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Mayor attacks strikers
Bus drivers in NYC stick to their guns

By Michael Watson | July 26, 2002 | Page 12

SOME 1,500 bus workers at three private lines in Queens in New York City are entering their sixth week on strike for job security and maintenance of health benefits. The workers, members of Transport Workers Union (TWU) Local 100, are battling New York Mayor Michael Bloomberg as well as company management.

The mayor is using the private lines as a testing ground to beat down expectations for a good contract for 33,000 municipal bus drivers and subway workers--also members of Local 100--whose contract with the Metropolitan Transportation Authority (MTA) expires in December.

The Queens bus workers have been without a contract for 20 months. Some 115,000 commuters have been left without service because of Bloomberg's refusal to fund the rising cost of health benefits and guarantee unions jobs and wages if another company wins a bid to run the routes for the city. Even the bus companies--Jamaica Bus, Queens Surface and Triboro Coach--support the union's demand for job security, so that other companies can't underbid them.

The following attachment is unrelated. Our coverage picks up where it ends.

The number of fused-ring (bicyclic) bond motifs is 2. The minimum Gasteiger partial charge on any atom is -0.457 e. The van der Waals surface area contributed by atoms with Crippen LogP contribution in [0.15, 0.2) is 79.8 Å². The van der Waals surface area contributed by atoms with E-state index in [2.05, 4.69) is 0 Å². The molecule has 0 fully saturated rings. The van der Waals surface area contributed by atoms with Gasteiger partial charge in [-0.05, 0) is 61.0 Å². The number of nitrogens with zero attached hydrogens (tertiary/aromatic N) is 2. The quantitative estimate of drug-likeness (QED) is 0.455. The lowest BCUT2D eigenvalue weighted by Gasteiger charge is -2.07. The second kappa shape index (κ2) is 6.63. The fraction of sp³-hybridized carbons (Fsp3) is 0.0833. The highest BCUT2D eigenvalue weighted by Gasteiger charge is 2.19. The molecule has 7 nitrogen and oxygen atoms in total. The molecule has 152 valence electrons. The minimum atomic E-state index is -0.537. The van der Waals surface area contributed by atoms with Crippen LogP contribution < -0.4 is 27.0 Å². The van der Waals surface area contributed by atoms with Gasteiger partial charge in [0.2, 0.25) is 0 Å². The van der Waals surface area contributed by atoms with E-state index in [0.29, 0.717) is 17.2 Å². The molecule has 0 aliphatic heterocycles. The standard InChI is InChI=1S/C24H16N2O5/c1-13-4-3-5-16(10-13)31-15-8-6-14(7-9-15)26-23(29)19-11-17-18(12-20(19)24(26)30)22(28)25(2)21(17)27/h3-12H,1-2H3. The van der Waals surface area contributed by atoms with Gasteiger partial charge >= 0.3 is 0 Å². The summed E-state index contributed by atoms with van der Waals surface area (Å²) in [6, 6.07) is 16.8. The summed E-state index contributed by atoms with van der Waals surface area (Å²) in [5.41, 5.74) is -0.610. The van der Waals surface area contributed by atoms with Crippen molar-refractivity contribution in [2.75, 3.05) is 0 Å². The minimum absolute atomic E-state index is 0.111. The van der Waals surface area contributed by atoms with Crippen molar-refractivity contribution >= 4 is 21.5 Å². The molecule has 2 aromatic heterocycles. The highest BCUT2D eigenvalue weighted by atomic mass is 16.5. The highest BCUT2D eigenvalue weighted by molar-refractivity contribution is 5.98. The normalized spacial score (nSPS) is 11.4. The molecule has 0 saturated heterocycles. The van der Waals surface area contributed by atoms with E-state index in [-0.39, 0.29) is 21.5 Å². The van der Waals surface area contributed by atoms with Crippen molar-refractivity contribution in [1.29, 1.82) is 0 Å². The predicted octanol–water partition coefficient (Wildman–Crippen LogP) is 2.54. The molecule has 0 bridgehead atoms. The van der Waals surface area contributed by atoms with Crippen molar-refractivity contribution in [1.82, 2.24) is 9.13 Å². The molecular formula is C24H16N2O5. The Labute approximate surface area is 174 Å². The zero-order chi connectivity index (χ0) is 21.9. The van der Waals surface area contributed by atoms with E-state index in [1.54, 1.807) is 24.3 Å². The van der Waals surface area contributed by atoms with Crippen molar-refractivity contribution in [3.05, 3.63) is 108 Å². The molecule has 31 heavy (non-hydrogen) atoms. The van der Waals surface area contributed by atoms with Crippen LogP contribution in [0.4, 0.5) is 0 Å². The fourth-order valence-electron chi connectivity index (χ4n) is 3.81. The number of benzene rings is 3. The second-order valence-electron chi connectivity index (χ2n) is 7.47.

The city recently offered to "loan" the private lines $2 million to pay for increases in health care costs. But that means the city is refusing to pay for the long term--and won't guarantee jobs.

A new offer negotiated by union leaders, management and city officials came at the end of a week of rallies in which bus workers blocked traffic. At a mass meeting to discuss the deal, a group of workers stormed out, saying that union leaders had betrayed them on the issue of job security. This is a legitimate issue.

But Local 100's top official for the private lines, George Jennings, is also exploiting workers' genuine concerns to maneuver inside the local. Jennings is the only member of the conservative old-guard leadership to have survived a humiliating defeat by reformers. He seems willing to risk weakening his own ranks in order to discredit Local 100 President Roger Toussaint--even posing the idea of taking the private bus line workers out of TWU to join another union.

Still, Toussaint himself has come under justified criticism by militants for censoring opponents and violating union democracy. That makes the outcome of the strike even more important--and solidarity is the only way to win.

The work-to-rule campaign at the end of the last MTA contract showed how much strength this union has. Using that power would send Bloomberg a message that he so badly needs to hear--that workers make this city run, not him.

The struggle at the private lines and the fight for a good contract in December are one in the same. It's time to involve all Local 100 workers at the Metropolitan Transportation Authority, both to win the struggle in Queens and to show their strength for their upcoming contract battle.

For more info, visit TWU Local 100's Web site: twulocal100.org, or call 212-873-6000 x2191. Join the TWU picket lines in Queens at Queens Surface, 124-15 28th Ave.; Triboro Coach, 85-01 24th Ave. (off Astoria Boulevard); and Jamaica Bus, 114-15 Guy Brewer Blvd. (at Linden Boulevard).

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